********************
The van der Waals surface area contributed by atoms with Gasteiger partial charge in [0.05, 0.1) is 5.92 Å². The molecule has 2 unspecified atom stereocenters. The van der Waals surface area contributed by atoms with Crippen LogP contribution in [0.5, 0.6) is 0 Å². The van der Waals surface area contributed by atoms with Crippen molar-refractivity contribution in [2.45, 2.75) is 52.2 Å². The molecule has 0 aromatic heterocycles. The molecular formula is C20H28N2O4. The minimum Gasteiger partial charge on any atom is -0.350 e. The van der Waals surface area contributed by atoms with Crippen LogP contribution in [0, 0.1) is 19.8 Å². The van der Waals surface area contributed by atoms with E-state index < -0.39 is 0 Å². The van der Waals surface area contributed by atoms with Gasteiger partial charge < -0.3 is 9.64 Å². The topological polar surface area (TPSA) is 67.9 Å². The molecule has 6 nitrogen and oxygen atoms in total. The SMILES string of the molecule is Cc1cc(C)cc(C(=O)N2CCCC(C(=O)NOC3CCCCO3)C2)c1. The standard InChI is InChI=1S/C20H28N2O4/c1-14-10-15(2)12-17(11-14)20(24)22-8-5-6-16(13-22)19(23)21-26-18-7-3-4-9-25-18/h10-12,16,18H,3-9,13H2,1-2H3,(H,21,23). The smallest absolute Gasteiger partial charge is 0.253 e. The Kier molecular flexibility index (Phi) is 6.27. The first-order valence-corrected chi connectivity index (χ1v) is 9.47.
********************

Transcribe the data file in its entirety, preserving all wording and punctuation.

The van der Waals surface area contributed by atoms with Gasteiger partial charge in [0.05, 0.1) is 5.92 Å². The molecule has 2 unspecified atom stereocenters. The van der Waals surface area contributed by atoms with Crippen LogP contribution in [0.5, 0.6) is 0 Å². The van der Waals surface area contributed by atoms with Crippen molar-refractivity contribution in [2.45, 2.75) is 52.2 Å². The molecule has 0 aromatic heterocycles. The molecular formula is C20H28N2O4. The minimum Gasteiger partial charge on any atom is -0.350 e. The van der Waals surface area contributed by atoms with Crippen LogP contribution in [0, 0.1) is 19.8 Å². The van der Waals surface area contributed by atoms with E-state index < -0.39 is 0 Å². The van der Waals surface area contributed by atoms with Gasteiger partial charge < -0.3 is 9.64 Å². The topological polar surface area (TPSA) is 67.9 Å². The molecule has 6 nitrogen and oxygen atoms in total. The SMILES string of the molecule is Cc1cc(C)cc(C(=O)N2CCCC(C(=O)NOC3CCCCO3)C2)c1. The standard InChI is InChI=1S/C20H28N2O4/c1-14-10-15(2)12-17(11-14)20(24)22-8-5-6-16(13-22)19(23)21-26-18-7-3-4-9-25-18/h10-12,16,18H,3-9,13H2,1-2H3,(H,21,23). The smallest absolute Gasteiger partial charge is 0.253 e. The Kier molecular flexibility index (Phi) is 6.27. The first-order valence-corrected chi connectivity index (χ1v) is 9.47.